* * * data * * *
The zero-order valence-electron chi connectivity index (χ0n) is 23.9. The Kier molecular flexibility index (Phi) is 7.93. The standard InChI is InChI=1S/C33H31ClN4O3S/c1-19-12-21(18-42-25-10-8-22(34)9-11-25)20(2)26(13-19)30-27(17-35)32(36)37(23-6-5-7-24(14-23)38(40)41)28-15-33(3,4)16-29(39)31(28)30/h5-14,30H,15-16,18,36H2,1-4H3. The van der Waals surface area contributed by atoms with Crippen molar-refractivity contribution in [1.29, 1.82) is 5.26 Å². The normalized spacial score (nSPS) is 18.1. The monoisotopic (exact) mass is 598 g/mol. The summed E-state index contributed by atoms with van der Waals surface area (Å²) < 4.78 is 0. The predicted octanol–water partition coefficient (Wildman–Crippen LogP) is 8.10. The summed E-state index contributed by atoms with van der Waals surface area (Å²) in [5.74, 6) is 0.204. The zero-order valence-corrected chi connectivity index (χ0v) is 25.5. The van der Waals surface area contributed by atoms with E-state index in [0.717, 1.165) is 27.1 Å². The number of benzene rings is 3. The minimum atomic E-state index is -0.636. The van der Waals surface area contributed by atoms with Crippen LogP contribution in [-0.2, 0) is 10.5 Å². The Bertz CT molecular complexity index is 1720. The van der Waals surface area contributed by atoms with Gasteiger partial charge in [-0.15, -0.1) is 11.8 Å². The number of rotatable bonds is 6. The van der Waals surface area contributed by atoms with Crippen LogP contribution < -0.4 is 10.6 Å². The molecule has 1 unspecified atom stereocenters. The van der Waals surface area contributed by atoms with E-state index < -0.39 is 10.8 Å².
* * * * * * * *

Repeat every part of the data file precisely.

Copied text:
The zero-order valence-electron chi connectivity index (χ0n) is 23.9. The Kier molecular flexibility index (Phi) is 7.93. The standard InChI is InChI=1S/C33H31ClN4O3S/c1-19-12-21(18-42-25-10-8-22(34)9-11-25)20(2)26(13-19)30-27(17-35)32(36)37(23-6-5-7-24(14-23)38(40)41)28-15-33(3,4)16-29(39)31(28)30/h5-14,30H,15-16,18,36H2,1-4H3. The van der Waals surface area contributed by atoms with Crippen molar-refractivity contribution in [1.29, 1.82) is 5.26 Å². The normalized spacial score (nSPS) is 18.1. The monoisotopic (exact) mass is 598 g/mol. The summed E-state index contributed by atoms with van der Waals surface area (Å²) < 4.78 is 0. The predicted octanol–water partition coefficient (Wildman–Crippen LogP) is 8.10. The summed E-state index contributed by atoms with van der Waals surface area (Å²) in [5.74, 6) is 0.204. The zero-order valence-corrected chi connectivity index (χ0v) is 25.5. The van der Waals surface area contributed by atoms with E-state index in [0.717, 1.165) is 27.1 Å². The number of benzene rings is 3. The minimum atomic E-state index is -0.636. The van der Waals surface area contributed by atoms with Crippen LogP contribution in [-0.2, 0) is 10.5 Å². The Bertz CT molecular complexity index is 1720. The van der Waals surface area contributed by atoms with Gasteiger partial charge in [-0.15, -0.1) is 11.8 Å². The number of rotatable bonds is 6. The van der Waals surface area contributed by atoms with Crippen LogP contribution < -0.4 is 10.6 Å². The molecule has 1 unspecified atom stereocenters. The van der Waals surface area contributed by atoms with E-state index < -0.39 is 10.8 Å².